This painting, Maria Lactans by Andrea Solari is one of my very favorite representations of the Mother Goddess. That fat baby, obviously squirming at the breast, the way the mother and baby are staring into each others eyes as the child holds his foot in his hand- well, my babies all did that. And I held my breast in just that way to get the nipple in my babies' mouths. Now I have to say that my breast was never, even when I was a twenty-one year old mother, that high up near my collar bone, but whatever.
And I have no desire or need to look at that picture and think, "Oh boy. That's so holy because she was a virgin!"
Nah. Every nursing mother and baby are holy to me.
Every baby starts out the Buddha, starts out the Christ child. Every. Single. One.
Starts out that way, anyway.
Whether their mamas had to fight like tigers to conceive or whether the babies were born from a hot five minutes in a back seat.
The babies themselves are born as pure and stain-free as the insides of a box of Oxy-Clean. I don't buy original sin, either, by the way. I buy having been born with original human nature but that's different.
And so, I don't know that I want to use the term "virgin" anymore. As applied to the Madonna, at least. Girls back in the olden days had to preserve their virginity until marriage because if they had babies out of wedlock, there wouldn't be a guarantee of a man around to help take care of them.
Get the man to stand up and say he'll stick with you forever and you've got a better shot at being able to provide enough calories to keep your baby healthy.
At least in theory.
So that very common-sense idea turned into a sacrament and the next thing you know, having sex outside of marriage was nasty and dirty and girls who did it were, well, the opposite of Madonnas, and were judged as whores. Men wanted to fuck those girls, of course, and that was natural. But if a girl whose hormones were in as large and frothy a bloom as a boy's and she actually joined him in doing what nature told her to do and she got pregnant- well, she was a sinner, an outcast, a whore.
Mary was Joseph's betrothed. And she found herself with child. And there you go- it wasn't because she had had premarital sex with a man that she found herself pregnant, it was because the spirit of god had knocked her up.
Miracle set in place, old Testament prophecy made true.
Why didn't they just say that Mary was so pure she never peed or pooped?
Ah. That wouldn't fulfill prophecy. And men pee and poop. Even Jesus? Did he poop his little holy diapers?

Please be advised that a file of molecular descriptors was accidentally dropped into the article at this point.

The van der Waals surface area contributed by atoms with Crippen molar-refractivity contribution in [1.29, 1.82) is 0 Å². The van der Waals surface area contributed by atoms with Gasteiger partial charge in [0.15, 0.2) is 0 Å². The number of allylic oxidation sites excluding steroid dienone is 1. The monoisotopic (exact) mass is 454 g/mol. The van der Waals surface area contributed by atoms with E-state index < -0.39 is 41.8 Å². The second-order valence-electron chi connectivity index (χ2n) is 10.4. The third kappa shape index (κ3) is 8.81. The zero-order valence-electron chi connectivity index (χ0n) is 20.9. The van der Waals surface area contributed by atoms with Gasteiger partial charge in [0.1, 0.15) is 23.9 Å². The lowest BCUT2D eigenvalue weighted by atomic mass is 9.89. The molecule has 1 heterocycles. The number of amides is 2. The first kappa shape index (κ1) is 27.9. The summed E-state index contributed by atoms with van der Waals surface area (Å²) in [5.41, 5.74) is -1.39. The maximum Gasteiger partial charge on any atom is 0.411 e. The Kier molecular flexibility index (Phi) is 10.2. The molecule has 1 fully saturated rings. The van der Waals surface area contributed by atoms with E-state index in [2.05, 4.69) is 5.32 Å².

The Bible doesn't say.
I suspect he did.
And his mother loved him and changed him just like mothers have always done. Not because he was the Son of God, but because he was her baby.
Her beloved baby.
Not necessarily a Baby. Just a baby.
Here. Here's another picture of the Madonna holding her baby. It's the Pieta by Michelangelo and one of the regrets of my life is that when I went to the Vatican, some mad man had taken a sledge hammer to that statue and busted it up and it was being repaired and I did not see it.
I did, however, see another lesser-known pieta by Michelangelo in some church in Italy and before I even knew who the artist was, the very sight of it, hiding in a dark nave of a church, sent me into great spasms of tears.
You want to talk holy? You want to talk sacred?
How about the art of Michelangelo? A man whose mother died when he was seven years old. Could her face, always-remembered in his mind, have been the model for this sculpture?
I don't know. But click on that picture. He carved those faces from STONE.
I just know that I love images of mothers. Especially nursing their babies.
Is no more sacred to me than this
Or this, either.
The love a mother has for her child is a freaking miracle. Whether the mother's name is Mary or Barbara or Lowland Gorilla.
And it's the reason we're all still here.
Virginity doesn't even enter into the picture to my mind and I have no idea why it should.
A mother doesn't need to be a virgin to be the mother of a miracle and a baby doesn't need to have a virgin as a mother to grow up to be holy.
And every mother is a madonna for awhile, at least, given the love and support she needs.
And I will celebrate that every day of the year.